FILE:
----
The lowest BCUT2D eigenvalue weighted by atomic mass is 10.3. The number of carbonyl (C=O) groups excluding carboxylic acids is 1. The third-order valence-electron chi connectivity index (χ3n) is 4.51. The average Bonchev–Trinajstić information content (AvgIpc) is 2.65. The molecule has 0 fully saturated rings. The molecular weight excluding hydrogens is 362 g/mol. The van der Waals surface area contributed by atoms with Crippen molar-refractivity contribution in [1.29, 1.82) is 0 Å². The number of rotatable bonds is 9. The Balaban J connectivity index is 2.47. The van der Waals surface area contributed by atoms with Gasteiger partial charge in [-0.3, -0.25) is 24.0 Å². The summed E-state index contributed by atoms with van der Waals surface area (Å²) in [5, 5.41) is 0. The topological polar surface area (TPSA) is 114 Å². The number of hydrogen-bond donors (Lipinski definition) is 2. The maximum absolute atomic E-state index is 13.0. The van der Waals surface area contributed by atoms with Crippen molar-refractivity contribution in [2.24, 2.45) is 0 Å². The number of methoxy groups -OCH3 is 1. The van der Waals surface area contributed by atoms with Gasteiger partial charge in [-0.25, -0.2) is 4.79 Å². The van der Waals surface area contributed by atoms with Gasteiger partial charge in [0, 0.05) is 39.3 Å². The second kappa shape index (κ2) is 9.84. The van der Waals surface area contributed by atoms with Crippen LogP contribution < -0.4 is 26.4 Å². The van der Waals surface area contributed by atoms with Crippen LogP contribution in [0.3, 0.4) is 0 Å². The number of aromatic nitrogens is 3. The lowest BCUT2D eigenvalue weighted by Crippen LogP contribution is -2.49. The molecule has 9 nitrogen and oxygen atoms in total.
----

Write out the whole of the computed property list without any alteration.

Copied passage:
The lowest BCUT2D eigenvalue weighted by atomic mass is 10.3. The number of carbonyl (C=O) groups excluding carboxylic acids is 1. The third-order valence-electron chi connectivity index (χ3n) is 4.51. The average Bonchev–Trinajstić information content (AvgIpc) is 2.65. The molecule has 0 fully saturated rings. The molecular weight excluding hydrogens is 362 g/mol. The van der Waals surface area contributed by atoms with Crippen molar-refractivity contribution in [1.29, 1.82) is 0 Å². The number of rotatable bonds is 9. The Balaban J connectivity index is 2.47. The van der Waals surface area contributed by atoms with Gasteiger partial charge in [-0.3, -0.25) is 24.0 Å². The summed E-state index contributed by atoms with van der Waals surface area (Å²) in [5, 5.41) is 0. The topological polar surface area (TPSA) is 114 Å². The number of hydrogen-bond donors (Lipinski definition) is 2. The maximum absolute atomic E-state index is 13.0. The van der Waals surface area contributed by atoms with Crippen molar-refractivity contribution in [2.24, 2.45) is 0 Å². The number of methoxy groups -OCH3 is 1. The van der Waals surface area contributed by atoms with Gasteiger partial charge in [-0.25, -0.2) is 4.79 Å². The van der Waals surface area contributed by atoms with Gasteiger partial charge in [0, 0.05) is 39.3 Å². The second kappa shape index (κ2) is 9.84. The van der Waals surface area contributed by atoms with Crippen LogP contribution < -0.4 is 26.4 Å². The van der Waals surface area contributed by atoms with Crippen LogP contribution in [0.3, 0.4) is 0 Å². The number of aromatic nitrogens is 3. The lowest BCUT2D eigenvalue weighted by Crippen LogP contribution is -2.49. The molecule has 9 nitrogen and oxygen atoms in total.